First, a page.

Pirkle v Wolf: Some random Republican voters (because Trumpworld needed to dig up some people who would have legal standing to bring the suit) claim that election officials in some counties– COINCIDENTALLY all areas Biden won– counted illegal ballots. Their *coughcough* “evidence” contains gems like “Some voters were advised they needed to cure ballot defects while others were not” with no indication of where or when this happened, who performed these actions, or who witnessed them; and “a poll watcher overheard unregistered voters being advised to return later under a different name that was registered in the poll book,” which would be classic hearsay if they had details about who overheard this, when and where it was overheard, and who was doing the advising, but– and I know this will shock you– they do not. Which makes this yet another case of hearsay about hearsay. This was just filed on 11/10, so it has yet to be laughed out of court. ONGOING. SCORE: 1-16.
Donald J. Trump for President, Inc v Philadelphia County Board of Elections: Lie-filled 11/5 claim that Republican poll watchers are being “intentionally refused,” and that an emergency stay must be issued to stop the count until this is remedied. Because poll watchers were indeed present by agreement of all parties, this was DENIED 11/5. SCORE: 1-17.
Donald J. Trump for President, Inc v Philadelphia County Board of Elections: This is actually five different requests for appeal. Each appeal is for a different area, but they all are demanding that ballots be thrown out if they have various minor envelope errors, are from people who voted by mail but then died before election day, or that were given a “secondary review” by election officials. There may be more; I just skimmed it. But honestly, who cares? They were all denied.
FIRST APPEAL 11/10 asks the court to toss 1211 ballots; DENIED 11/13.
SECOND APPEAL 11/10 asks the court to toss 1259 ballots; DENIED 11/13
THIRD APPEAL 11/10 asks the court to toss 533 ballots; DENIED 11/13
FOURTH APPEAL 11/10 asks the court to toss 860 ballots, DENIED 11/13
FIFTH APPEAL 11/10 asks the court to toss 4466 ballots; DENIED 11/13
I’m sure there are some suits I missed, and I’m sure there are some details I got wrong. I’m not an attorney. My point is not to provide legal analysis but to provide a bit of calm. I’ve seen many legal analysts say, “Don’t look at what they’re saying on TV; look at what they’re saying in court.” Trump’s attorneys are deeply into the nitpicking weeds, focusing on things like “the envelope wasn’t sealed” and “this voter put 11/1 instead of 11/1/20.” They’re putting hearsay about hearsay into official complaints, then asking for wildly outsized remedies like “the entire county’s vote should be invalidated.” They’re even filing suits using “evidence” that was thrown out in other cases.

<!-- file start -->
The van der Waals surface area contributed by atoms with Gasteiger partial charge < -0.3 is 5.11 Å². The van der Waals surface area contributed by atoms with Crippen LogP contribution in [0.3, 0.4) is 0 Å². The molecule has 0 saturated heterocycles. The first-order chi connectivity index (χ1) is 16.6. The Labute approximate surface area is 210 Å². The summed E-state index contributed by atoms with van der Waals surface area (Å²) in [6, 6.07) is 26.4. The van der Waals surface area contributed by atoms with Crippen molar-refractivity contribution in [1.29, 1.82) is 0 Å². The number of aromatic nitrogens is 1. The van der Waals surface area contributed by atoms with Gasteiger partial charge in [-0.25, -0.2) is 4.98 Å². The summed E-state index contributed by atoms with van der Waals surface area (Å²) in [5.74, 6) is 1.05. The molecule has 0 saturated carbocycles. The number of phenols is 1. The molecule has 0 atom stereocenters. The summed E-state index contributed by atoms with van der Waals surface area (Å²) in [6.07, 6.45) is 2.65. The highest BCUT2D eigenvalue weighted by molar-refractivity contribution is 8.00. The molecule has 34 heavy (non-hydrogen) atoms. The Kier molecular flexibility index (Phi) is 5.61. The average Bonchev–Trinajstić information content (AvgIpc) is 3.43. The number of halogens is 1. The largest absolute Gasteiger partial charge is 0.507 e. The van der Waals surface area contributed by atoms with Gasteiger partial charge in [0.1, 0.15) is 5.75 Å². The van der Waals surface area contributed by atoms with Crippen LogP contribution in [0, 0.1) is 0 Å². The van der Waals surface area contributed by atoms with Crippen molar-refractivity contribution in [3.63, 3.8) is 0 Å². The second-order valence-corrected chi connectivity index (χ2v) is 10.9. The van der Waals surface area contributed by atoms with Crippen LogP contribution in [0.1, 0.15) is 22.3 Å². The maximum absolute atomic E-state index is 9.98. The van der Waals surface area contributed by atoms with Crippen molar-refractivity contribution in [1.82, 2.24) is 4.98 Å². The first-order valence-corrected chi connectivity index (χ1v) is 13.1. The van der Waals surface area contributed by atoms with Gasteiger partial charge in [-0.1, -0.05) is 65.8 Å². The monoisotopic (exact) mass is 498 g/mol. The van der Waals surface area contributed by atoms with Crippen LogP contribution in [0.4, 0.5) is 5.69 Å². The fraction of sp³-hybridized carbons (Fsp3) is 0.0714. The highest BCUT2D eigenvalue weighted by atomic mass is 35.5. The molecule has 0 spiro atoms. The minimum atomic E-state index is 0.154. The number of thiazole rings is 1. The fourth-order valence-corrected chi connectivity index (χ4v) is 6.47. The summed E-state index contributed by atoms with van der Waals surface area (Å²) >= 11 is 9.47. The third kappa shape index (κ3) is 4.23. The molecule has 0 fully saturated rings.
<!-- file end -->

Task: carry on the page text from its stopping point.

When your lawsuit asks for votes in an entire county to be invalidated because a Republican poll watcher thought Democrat poll watchers were “staring at her” and the room was “too loud,” you’re not a serious attorney filing a serious case. The point here is to create mistrust in our democratic processes, diminish faith in our democracy, foment anger and division, and stall as long as possible so that Trump and the RNC can grift as much money as possible from their gullible supporters.
While the suits are still ongoing, Trump’s own Department of Homeland Security has flatly stated there was no election fraud, and multiple behind-the-scenes sources have admitted that Trump himself knows as much.
While Trump will be out of office on January 20, 2021, Trumpism, with its lies, division, anger, bigotry, and hatred, will continue to exist. Republican voter suppression will continue to exist. Get ready to roll up your sleeves, but take a moment to enjoy Trump’s defeat. Why not make some molasses cookies?
World’s Best Molasses Cookies
There’s no picture because I went into the kitchen to take one and the cookies were all GONE.
4 cups AP flour
½ tsp salt
2 ¼ tsp baking soda
2 tsp ginger
1 ¼ tsp ground cloves
1 ¼ tsp cinnamon
2 sticks of butter (1 C)
1 cup sugar
½ cup brown sugar
½ cup + 2TB dark molasses
Cream the butter and sugars.
Add the molasses and eggs and mix well.
Sift together the flour, salt, baking soda, and spices.
Add the dry team to the wet team and mix. You’ll need to use your hands to finish.
Roll into balls, then roll each ball in sugar. Place on a parchment-lined baking sheet at least an inch apart and flatten slightly with the palm of your hand.
Bake at 325F for 9 – 11 mins. Cool on a baking rack.